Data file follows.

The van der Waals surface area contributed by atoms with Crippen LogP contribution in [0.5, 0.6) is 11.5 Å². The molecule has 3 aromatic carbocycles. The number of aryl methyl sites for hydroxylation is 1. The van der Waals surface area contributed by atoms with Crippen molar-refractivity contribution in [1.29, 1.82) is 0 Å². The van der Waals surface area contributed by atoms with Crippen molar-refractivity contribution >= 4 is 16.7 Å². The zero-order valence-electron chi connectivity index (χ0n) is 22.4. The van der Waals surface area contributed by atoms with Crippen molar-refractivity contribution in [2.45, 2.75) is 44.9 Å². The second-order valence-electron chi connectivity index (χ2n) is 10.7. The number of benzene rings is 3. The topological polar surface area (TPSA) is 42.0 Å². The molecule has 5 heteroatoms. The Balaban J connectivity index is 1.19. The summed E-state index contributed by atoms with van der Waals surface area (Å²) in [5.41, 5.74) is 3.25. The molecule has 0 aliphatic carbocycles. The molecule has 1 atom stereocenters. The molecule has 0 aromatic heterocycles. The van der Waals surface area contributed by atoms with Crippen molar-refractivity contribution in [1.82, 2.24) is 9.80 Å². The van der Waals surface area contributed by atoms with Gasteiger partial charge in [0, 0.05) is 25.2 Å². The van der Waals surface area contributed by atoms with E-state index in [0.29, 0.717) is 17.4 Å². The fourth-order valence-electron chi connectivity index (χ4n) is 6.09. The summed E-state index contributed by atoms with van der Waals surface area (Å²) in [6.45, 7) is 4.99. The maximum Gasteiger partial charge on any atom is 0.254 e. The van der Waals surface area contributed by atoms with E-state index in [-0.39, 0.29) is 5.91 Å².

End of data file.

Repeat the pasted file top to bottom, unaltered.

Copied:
The van der Waals surface area contributed by atoms with Crippen LogP contribution in [0.5, 0.6) is 11.5 Å². The molecule has 3 aromatic carbocycles. The number of aryl methyl sites for hydroxylation is 1. The van der Waals surface area contributed by atoms with Crippen molar-refractivity contribution in [1.29, 1.82) is 0 Å². The van der Waals surface area contributed by atoms with Crippen molar-refractivity contribution >= 4 is 16.7 Å². The zero-order valence-electron chi connectivity index (χ0n) is 22.4. The van der Waals surface area contributed by atoms with Crippen molar-refractivity contribution in [2.45, 2.75) is 44.9 Å². The second-order valence-electron chi connectivity index (χ2n) is 10.7. The number of benzene rings is 3. The topological polar surface area (TPSA) is 42.0 Å². The molecule has 5 heteroatoms. The Balaban J connectivity index is 1.19. The summed E-state index contributed by atoms with van der Waals surface area (Å²) in [5.41, 5.74) is 3.25. The molecule has 0 aliphatic carbocycles. The molecule has 1 atom stereocenters. The molecule has 0 aromatic heterocycles. The van der Waals surface area contributed by atoms with Crippen molar-refractivity contribution in [1.82, 2.24) is 9.80 Å². The van der Waals surface area contributed by atoms with Gasteiger partial charge in [0, 0.05) is 25.2 Å². The van der Waals surface area contributed by atoms with E-state index in [0.29, 0.717) is 17.4 Å². The fourth-order valence-electron chi connectivity index (χ4n) is 6.09. The summed E-state index contributed by atoms with van der Waals surface area (Å²) in [6.45, 7) is 4.99. The maximum Gasteiger partial charge on any atom is 0.254 e. The van der Waals surface area contributed by atoms with E-state index in [-0.39, 0.29) is 5.91 Å².